NMHC/NAA Viewpoint NMHC/NAA support legislative efforts to create a regulatory framework for a covered bond market in the U.S. However, a covered bond system would only meet a small percentage of the $100-$150 billion in apartment financing needed each year.
Apartments are a capital intensive business that requires a diversity of debt sources to provide mortgage financing for a wide array of properties. Without reliable access to this type of credit, the industry cannot function properly to meet the housing needs of the 37 million Americans who live in apartments.
As lawmakers seek ways to reduce the industry’s reliance on government-backed financing sources, some have proposed developing a covered bond market to provide an additional source of liquidity for the U.S. housing market. While a covered bond market could, under the right circumstances, create additional liquidity in the overall housing finance system, it is unclear how much, if any, of that additional capital would benefit the apartment industry.
Covered bonds are relied on heavily in Europe as a source of mortgage finance, and they work similar to a mortgage-backed securities (MBS) market. Under both systems, a financial institution buys individual loans from lenders, pools them and then sells risk-based tranches to investors. However, unlike MBS, covered bond loans remain on a bank's balance sheet.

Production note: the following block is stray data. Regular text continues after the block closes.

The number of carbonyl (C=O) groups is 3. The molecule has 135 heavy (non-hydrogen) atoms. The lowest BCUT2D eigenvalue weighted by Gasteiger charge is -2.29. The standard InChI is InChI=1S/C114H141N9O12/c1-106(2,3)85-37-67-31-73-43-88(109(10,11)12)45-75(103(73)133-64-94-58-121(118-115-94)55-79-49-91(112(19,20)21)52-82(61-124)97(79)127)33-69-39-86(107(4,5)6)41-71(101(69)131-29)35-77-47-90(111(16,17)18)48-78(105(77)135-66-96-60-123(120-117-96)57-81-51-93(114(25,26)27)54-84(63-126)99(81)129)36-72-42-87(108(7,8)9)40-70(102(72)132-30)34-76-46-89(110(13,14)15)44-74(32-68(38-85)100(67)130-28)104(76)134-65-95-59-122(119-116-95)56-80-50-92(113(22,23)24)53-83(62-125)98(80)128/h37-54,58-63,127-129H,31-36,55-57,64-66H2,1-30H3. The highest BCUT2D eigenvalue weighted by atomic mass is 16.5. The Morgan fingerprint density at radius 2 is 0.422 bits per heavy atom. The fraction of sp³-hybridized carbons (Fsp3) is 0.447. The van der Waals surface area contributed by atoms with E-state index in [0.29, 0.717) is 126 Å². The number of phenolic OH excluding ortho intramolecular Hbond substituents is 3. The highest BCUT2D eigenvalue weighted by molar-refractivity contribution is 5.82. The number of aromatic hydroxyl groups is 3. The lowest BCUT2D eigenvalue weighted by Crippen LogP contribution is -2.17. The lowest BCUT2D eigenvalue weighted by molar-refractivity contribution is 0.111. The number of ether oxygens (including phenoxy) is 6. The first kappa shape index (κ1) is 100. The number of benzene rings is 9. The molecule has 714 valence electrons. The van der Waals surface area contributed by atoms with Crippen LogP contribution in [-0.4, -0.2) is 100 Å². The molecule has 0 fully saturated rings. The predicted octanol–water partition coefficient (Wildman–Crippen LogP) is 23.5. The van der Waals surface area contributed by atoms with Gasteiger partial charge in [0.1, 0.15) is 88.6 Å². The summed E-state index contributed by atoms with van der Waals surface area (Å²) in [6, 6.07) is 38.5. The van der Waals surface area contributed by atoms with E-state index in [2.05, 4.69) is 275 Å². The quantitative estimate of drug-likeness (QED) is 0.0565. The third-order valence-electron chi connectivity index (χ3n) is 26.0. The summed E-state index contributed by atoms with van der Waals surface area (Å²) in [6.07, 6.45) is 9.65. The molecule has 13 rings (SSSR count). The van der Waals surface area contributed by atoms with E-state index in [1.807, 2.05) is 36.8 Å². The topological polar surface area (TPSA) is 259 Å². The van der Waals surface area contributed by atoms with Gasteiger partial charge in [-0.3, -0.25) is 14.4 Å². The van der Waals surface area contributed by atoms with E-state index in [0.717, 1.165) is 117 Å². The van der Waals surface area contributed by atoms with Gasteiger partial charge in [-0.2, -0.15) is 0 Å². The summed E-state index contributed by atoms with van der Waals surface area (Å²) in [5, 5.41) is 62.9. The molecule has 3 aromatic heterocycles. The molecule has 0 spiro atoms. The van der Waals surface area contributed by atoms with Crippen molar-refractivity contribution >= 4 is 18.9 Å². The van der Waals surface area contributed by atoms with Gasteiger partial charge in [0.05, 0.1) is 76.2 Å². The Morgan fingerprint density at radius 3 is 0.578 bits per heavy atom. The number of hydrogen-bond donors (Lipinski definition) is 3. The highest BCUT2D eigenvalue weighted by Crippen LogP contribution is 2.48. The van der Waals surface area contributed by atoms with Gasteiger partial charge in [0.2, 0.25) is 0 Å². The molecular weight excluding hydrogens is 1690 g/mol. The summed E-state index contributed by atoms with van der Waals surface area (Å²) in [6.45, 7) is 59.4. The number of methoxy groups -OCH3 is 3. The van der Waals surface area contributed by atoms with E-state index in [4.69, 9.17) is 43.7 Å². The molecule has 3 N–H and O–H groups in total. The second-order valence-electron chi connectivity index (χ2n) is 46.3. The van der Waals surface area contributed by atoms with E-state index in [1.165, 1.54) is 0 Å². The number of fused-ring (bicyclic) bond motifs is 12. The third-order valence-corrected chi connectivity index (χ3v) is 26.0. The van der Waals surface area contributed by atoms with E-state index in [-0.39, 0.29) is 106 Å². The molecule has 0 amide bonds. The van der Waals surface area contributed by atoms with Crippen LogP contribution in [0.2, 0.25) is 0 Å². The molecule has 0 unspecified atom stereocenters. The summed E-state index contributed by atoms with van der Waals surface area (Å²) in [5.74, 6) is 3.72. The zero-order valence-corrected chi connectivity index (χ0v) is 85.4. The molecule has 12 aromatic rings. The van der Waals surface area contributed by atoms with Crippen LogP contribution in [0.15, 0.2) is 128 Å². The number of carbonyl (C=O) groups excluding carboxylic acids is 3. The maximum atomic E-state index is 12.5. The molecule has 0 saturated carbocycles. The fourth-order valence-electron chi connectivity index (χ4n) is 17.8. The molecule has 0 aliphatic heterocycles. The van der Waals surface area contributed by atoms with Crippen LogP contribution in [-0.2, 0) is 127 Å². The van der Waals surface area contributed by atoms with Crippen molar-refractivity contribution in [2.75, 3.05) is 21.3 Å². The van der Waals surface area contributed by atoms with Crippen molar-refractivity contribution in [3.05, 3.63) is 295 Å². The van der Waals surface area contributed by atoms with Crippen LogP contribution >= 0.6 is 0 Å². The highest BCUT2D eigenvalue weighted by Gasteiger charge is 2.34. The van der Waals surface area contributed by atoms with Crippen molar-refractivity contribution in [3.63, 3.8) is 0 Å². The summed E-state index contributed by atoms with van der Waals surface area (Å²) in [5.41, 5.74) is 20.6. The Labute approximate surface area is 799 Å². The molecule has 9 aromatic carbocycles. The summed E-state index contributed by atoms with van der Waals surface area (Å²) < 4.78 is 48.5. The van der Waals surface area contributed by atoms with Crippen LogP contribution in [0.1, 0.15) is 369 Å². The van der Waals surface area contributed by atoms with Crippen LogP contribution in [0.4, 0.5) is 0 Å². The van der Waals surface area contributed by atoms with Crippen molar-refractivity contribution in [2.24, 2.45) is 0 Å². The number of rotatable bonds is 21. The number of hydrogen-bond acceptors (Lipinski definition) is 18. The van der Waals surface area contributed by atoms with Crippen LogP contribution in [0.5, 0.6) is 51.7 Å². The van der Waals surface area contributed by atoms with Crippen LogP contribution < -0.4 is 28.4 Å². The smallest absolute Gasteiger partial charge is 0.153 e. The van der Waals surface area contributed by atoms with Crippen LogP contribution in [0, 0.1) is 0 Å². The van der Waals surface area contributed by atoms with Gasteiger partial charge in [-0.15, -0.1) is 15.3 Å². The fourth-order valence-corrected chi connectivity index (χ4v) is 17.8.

The bank retains control of the assets and makes bond payments from their general revenue. While this makes covered bonds a safer and more desirable investment, it also limits how much banks can lend because they must hold the loans on their balance sheets and retain capital reserves in case of losses. Because of this limitation, banks would be more likely to simply replace some of their existing whole loans with covered bonds rather than add significant new lending capacity.
Moreover, the bulk of any liquidity created by a covered bond market would likely support the single-family residential home-mortgage market and not apartments, as has been the case in Europe, unless allocation and diversification requirements are put in place for covered bond issuers.
For these reasons, a covered bond market might augment the financing sources currently active in the U.S. multifamily finance marketplace, including the commercial mortgage-backed securities (CMBS) market, government-sponsored enterprises (GSEs), life companies, banks and other balance sheet lenders, but it could not adequately replace any of them.
Multifamily originations are on pace to top $160 billion in 2013. Meeting those capital needs requires a diverse and robust housing finance system.